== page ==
Everything in the preceding two paragraphs can be seen as various forms of jumping the gun. Those are decisions that echo for decades, and this team has been good for about five weeks. The smart thing is to conclude nothing, for now.
But the pressing thing is that there's only six weeks, before the March 15 trade deadline. Over this next month-and-a-half, the Sixers could defy Kubatko's projections and become the average team everybody thought they were going to be. They could, in other words, rejoin the majority of teams essentially waiting for a miracle.
Or they could keep playing beyond everyone's expectations, and create their own miracle right here, right now, this season -- either by keeping up what they have been doing, making advantageous trades or, unthinkable a few weeks ago, getting their hooks into a fully empowered superstar like Dwight Howard.
The Heat come to town on Friday. If the Sixers win that one too, it'll be easy to start thinking very big.
The only thing that's certain about all that is that the big decisions will have to be made very soon, long before it's at all certain how good this team really is.
UPDATE: Jeff Fogle of Hoopdata e-mails an important follow-up:
We'll know more on March 1st.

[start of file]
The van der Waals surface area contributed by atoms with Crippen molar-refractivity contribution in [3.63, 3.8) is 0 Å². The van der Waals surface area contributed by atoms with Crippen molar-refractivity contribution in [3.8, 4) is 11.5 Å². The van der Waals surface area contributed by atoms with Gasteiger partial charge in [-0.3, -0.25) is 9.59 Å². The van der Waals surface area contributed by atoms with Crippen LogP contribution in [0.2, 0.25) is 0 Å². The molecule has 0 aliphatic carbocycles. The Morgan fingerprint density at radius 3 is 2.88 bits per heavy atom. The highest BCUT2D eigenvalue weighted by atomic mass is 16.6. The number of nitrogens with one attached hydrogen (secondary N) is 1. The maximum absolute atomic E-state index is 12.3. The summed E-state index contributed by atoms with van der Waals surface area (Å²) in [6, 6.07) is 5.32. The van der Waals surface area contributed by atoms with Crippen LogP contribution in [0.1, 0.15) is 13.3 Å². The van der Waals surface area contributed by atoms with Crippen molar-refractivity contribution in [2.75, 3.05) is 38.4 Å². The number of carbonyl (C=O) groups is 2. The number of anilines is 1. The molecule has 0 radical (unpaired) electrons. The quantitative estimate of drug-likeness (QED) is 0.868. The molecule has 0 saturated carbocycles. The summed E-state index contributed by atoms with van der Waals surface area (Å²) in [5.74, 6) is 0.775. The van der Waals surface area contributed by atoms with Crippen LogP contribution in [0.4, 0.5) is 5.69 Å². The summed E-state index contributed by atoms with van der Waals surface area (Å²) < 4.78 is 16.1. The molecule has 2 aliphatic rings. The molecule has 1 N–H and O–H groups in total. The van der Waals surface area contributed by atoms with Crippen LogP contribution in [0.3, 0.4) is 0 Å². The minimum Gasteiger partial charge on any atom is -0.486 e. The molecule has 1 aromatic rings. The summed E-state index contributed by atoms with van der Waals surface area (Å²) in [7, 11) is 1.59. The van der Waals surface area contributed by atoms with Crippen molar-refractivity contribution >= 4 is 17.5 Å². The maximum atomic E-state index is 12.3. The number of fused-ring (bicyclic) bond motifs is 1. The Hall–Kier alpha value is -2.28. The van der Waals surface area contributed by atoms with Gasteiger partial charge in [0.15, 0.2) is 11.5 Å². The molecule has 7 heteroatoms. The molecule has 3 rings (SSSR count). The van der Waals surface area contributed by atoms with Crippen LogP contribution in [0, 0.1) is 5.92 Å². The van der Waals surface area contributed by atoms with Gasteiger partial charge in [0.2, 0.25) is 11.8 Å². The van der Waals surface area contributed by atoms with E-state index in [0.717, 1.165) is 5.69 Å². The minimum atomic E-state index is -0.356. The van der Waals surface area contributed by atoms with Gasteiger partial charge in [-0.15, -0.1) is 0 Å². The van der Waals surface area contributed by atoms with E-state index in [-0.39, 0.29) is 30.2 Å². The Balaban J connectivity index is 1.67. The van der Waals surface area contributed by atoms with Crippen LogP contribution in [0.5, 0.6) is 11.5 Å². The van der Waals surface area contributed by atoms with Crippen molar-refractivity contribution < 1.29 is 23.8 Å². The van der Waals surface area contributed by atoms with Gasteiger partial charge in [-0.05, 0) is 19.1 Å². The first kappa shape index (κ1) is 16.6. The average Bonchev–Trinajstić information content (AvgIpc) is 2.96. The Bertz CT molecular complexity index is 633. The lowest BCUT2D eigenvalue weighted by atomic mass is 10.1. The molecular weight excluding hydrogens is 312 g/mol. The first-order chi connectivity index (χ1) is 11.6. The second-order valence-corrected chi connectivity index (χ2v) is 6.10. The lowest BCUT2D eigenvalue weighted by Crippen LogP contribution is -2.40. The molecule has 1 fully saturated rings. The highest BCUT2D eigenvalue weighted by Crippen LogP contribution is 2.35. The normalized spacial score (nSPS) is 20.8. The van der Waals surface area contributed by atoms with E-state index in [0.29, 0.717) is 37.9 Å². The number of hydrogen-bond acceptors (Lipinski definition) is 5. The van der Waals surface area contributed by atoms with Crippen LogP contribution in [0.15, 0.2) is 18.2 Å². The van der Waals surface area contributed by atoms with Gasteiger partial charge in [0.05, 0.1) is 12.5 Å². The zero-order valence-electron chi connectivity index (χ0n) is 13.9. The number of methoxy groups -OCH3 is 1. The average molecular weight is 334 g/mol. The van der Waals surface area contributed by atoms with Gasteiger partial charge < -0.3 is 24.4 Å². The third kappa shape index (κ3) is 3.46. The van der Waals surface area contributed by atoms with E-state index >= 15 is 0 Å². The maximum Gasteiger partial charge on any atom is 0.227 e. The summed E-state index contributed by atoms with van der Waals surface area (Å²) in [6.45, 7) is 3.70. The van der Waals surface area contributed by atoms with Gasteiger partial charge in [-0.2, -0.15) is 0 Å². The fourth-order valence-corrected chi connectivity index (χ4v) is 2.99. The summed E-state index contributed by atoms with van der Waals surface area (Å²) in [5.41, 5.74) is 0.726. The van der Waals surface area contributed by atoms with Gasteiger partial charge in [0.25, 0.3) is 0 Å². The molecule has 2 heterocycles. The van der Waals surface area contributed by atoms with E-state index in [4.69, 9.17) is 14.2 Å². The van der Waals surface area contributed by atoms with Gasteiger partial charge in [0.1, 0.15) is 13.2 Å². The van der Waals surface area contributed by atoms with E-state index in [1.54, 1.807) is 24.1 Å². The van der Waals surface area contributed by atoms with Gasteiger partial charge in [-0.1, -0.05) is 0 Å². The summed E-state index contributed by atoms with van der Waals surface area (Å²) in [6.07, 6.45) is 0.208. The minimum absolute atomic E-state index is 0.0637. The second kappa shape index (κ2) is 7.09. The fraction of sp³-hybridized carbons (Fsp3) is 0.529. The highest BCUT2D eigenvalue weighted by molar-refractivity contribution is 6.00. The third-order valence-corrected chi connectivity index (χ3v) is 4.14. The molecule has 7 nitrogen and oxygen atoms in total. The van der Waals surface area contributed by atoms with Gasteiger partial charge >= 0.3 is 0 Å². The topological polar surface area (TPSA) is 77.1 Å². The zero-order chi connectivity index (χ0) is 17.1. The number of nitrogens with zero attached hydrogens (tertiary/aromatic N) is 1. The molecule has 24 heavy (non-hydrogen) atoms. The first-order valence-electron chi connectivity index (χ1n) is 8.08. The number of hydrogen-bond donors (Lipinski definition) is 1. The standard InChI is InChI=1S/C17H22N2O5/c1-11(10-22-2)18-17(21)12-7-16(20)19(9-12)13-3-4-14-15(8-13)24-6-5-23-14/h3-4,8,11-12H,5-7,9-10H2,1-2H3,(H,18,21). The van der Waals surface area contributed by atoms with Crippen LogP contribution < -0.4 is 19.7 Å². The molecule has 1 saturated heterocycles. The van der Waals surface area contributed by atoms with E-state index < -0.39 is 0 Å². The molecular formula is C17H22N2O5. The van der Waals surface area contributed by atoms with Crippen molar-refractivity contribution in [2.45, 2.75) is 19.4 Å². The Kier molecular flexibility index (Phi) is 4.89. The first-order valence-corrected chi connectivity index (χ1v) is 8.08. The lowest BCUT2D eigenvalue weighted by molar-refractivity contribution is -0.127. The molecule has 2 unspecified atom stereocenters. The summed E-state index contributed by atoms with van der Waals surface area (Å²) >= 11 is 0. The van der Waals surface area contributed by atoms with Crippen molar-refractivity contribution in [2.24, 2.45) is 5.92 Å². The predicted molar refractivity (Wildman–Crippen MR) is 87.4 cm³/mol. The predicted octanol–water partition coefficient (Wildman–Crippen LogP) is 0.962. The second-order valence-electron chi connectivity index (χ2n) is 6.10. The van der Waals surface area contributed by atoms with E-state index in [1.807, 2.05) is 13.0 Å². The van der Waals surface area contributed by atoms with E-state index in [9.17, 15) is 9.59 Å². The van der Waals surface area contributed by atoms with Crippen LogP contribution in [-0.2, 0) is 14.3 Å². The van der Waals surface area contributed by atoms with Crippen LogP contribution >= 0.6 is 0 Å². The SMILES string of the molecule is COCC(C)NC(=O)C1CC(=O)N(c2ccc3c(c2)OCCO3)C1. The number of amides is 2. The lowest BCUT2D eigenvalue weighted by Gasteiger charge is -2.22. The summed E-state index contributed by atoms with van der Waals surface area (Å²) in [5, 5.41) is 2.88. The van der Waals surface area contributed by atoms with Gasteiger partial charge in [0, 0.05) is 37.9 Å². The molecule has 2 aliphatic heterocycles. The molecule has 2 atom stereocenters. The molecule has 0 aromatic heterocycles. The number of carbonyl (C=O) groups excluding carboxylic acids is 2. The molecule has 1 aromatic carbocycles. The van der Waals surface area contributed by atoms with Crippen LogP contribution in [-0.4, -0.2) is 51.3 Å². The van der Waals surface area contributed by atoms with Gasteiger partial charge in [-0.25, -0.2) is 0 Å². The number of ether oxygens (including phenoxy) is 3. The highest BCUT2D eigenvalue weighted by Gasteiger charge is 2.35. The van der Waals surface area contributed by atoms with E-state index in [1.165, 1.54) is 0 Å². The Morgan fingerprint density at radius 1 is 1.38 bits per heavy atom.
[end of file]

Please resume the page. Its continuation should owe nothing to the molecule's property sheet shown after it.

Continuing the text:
Friday vs. Miami
Saturday at Atlanta
Monday vs. the Lakers
Wednesday vs. the Spurs
Friday vs. the Clippers
Saturday at Cleveland
The Magic, Mavericks, Timberwolves, Grizzlies, Rockets and Thunder all follow in February.
Not tough at all in terms of the fatigue of back-to-backs ... but very tough in terms of good teams in the mix and two road sequences. Philly has played 14 home games and only eight road games so far.
Philly's getting lumped in with some super teams that had much tougher paths to +10.0 or better in differential. How much would the math sink if Philly played Indiana's schedule to start things off (seven home games, 14 road games so far, but a 15-6 record that includes road wins at Chicago, Lakers, Boston, and Orlando)?
I've been waiting for this gauntlet to arrive to get a better sense of Philly's playoff potential. Glad it's finally here!